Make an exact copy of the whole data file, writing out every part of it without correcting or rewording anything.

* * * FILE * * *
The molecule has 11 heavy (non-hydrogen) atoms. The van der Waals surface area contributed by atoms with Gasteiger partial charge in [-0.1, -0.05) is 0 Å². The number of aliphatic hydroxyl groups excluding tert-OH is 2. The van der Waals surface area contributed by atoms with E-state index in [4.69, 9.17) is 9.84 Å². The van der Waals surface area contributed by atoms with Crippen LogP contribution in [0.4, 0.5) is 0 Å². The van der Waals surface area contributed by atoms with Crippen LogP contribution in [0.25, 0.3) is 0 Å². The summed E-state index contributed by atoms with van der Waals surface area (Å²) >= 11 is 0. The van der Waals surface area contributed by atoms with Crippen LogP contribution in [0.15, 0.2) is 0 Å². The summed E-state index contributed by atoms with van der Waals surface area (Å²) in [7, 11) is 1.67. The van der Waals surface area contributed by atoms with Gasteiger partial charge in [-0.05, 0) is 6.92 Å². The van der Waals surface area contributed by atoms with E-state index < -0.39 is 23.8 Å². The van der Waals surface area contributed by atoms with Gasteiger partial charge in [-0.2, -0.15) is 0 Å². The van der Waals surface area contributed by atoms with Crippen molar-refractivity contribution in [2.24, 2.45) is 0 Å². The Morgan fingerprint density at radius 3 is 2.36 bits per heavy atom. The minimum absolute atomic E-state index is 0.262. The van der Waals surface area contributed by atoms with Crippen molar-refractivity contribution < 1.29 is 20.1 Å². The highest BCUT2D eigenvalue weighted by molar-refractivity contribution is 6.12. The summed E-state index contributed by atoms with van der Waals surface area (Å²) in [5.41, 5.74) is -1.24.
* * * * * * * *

The molecule has 11 heavy (non-hydrogen) atoms. The van der Waals surface area contributed by atoms with Gasteiger partial charge in [-0.1, -0.05) is 0 Å². The number of aliphatic hydroxyl groups excluding tert-OH is 2. The van der Waals surface area contributed by atoms with E-state index in [4.69, 9.17) is 9.84 Å². The van der Waals surface area contributed by atoms with Crippen LogP contribution in [0.4, 0.5) is 0 Å². The van der Waals surface area contributed by atoms with Crippen LogP contribution in [0.25, 0.3) is 0 Å². The summed E-state index contributed by atoms with van der Waals surface area (Å²) >= 11 is 0. The van der Waals surface area contributed by atoms with Crippen LogP contribution in [0.15, 0.2) is 0 Å². The summed E-state index contributed by atoms with van der Waals surface area (Å²) in [7, 11) is 1.67. The van der Waals surface area contributed by atoms with Gasteiger partial charge in [-0.05, 0) is 6.92 Å². The van der Waals surface area contributed by atoms with E-state index < -0.39 is 23.8 Å². The van der Waals surface area contributed by atoms with Gasteiger partial charge in [-0.2, -0.15) is 0 Å². The van der Waals surface area contributed by atoms with Crippen molar-refractivity contribution in [2.24, 2.45) is 0 Å². The Morgan fingerprint density at radius 3 is 2.36 bits per heavy atom. The minimum absolute atomic E-state index is 0.262. The van der Waals surface area contributed by atoms with Crippen molar-refractivity contribution < 1.29 is 20.1 Å². The highest BCUT2D eigenvalue weighted by molar-refractivity contribution is 6.12. The summed E-state index contributed by atoms with van der Waals surface area (Å²) in [5.41, 5.74) is -1.24.